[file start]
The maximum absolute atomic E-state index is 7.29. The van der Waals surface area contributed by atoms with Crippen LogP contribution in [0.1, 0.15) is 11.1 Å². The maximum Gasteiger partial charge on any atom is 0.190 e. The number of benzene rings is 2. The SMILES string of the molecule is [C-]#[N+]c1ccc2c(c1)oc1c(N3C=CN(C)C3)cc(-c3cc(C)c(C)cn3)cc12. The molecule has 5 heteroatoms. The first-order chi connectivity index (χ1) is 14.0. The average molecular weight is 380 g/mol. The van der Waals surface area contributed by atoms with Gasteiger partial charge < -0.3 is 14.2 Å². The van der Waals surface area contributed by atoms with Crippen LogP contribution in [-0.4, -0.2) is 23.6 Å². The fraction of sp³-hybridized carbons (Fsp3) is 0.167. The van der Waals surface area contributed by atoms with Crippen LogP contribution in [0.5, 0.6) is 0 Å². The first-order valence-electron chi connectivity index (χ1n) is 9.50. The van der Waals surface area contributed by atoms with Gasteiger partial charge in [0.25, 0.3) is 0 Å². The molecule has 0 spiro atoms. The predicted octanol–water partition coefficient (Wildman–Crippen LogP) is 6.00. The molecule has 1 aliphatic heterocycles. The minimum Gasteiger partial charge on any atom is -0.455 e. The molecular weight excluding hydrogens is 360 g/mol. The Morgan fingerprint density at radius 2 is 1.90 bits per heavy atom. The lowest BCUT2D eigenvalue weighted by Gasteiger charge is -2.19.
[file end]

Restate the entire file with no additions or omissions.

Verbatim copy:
The maximum absolute atomic E-state index is 7.29. The van der Waals surface area contributed by atoms with Crippen LogP contribution in [0.1, 0.15) is 11.1 Å². The maximum Gasteiger partial charge on any atom is 0.190 e. The number of benzene rings is 2. The SMILES string of the molecule is [C-]#[N+]c1ccc2c(c1)oc1c(N3C=CN(C)C3)cc(-c3cc(C)c(C)cn3)cc12. The molecule has 5 heteroatoms. The first-order chi connectivity index (χ1) is 14.0. The average molecular weight is 380 g/mol. The van der Waals surface area contributed by atoms with Gasteiger partial charge < -0.3 is 14.2 Å². The van der Waals surface area contributed by atoms with Crippen LogP contribution in [-0.4, -0.2) is 23.6 Å². The fraction of sp³-hybridized carbons (Fsp3) is 0.167. The van der Waals surface area contributed by atoms with Crippen LogP contribution in [0.5, 0.6) is 0 Å². The first-order valence-electron chi connectivity index (χ1n) is 9.50. The van der Waals surface area contributed by atoms with Gasteiger partial charge in [0.25, 0.3) is 0 Å². The molecule has 0 spiro atoms. The predicted octanol–water partition coefficient (Wildman–Crippen LogP) is 6.00. The molecule has 1 aliphatic heterocycles. The minimum Gasteiger partial charge on any atom is -0.455 e. The molecular weight excluding hydrogens is 360 g/mol. The Morgan fingerprint density at radius 2 is 1.90 bits per heavy atom. The lowest BCUT2D eigenvalue weighted by Gasteiger charge is -2.19.